Cultivated terraces began to intrude into marginal areas and the guzara forever began to degrade futher. Gradual changes did take place. Forest margins because thinner and there was regression into scrul communities which were resistant to brova ing. Ground vegetation consisted of weeds arre this increased the soil erosion. Livestock increased fro% 60,000 heads to 200,000 excluding the large flocks belongj to the nomadic Gujjars. By 1940, even the reserved fore were being subjected to exploitation. During World War 11 3 demand for timber increased and natural regeneration could not keep pace with exploitation. "This was the second era of massive cutting of Indian forests," points out Schickhoff Today, just 16 per cent of the Kaghan valley can boast of a forest cover.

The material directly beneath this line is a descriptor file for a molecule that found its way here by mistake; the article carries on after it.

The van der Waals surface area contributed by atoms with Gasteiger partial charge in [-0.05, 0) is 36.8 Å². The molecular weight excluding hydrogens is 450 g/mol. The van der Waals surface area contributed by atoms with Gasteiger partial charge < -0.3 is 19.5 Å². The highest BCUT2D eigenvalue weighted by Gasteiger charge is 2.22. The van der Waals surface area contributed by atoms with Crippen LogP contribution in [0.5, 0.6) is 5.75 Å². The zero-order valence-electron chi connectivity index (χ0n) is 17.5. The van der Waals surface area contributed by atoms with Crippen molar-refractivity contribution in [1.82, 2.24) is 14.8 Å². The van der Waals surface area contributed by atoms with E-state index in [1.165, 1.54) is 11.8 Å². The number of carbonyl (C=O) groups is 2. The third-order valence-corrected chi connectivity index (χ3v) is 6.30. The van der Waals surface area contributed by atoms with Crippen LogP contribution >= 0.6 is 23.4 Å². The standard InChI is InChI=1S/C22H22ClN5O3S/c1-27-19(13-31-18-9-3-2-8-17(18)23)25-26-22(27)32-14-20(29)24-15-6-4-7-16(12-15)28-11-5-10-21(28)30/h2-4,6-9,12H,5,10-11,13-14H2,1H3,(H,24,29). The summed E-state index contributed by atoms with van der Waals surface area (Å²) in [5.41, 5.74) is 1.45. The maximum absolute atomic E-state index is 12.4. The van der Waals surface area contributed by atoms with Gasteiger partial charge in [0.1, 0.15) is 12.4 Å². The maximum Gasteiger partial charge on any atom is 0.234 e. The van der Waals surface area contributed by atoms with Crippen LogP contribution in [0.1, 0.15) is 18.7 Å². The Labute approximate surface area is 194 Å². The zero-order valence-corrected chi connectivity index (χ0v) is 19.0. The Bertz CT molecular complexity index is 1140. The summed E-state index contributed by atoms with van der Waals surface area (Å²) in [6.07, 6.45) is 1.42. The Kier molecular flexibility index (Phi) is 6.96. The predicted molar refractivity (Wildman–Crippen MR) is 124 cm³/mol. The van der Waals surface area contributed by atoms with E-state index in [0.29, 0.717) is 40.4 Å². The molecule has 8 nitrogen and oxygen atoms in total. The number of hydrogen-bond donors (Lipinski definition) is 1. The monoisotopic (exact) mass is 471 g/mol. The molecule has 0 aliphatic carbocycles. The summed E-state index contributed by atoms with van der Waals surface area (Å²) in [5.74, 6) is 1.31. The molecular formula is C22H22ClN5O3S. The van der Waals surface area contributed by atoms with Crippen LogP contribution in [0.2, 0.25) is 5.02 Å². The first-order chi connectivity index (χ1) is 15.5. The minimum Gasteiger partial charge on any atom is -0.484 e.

It has taken two centuries for the Kaghan valley to shed its trees. The population has increased by 40 per cent over the Iast 40 years. In the recent past, it has been observed that the natives seem to have reverted to cottage industry from agriculture and to part-time agriculture from subsistence farmi1y Inspite of this, it is proving difficult to drag the environment into taking a full circle, because what were once lush green slopes cannot be regreened easily despite serious attempts at afforestation.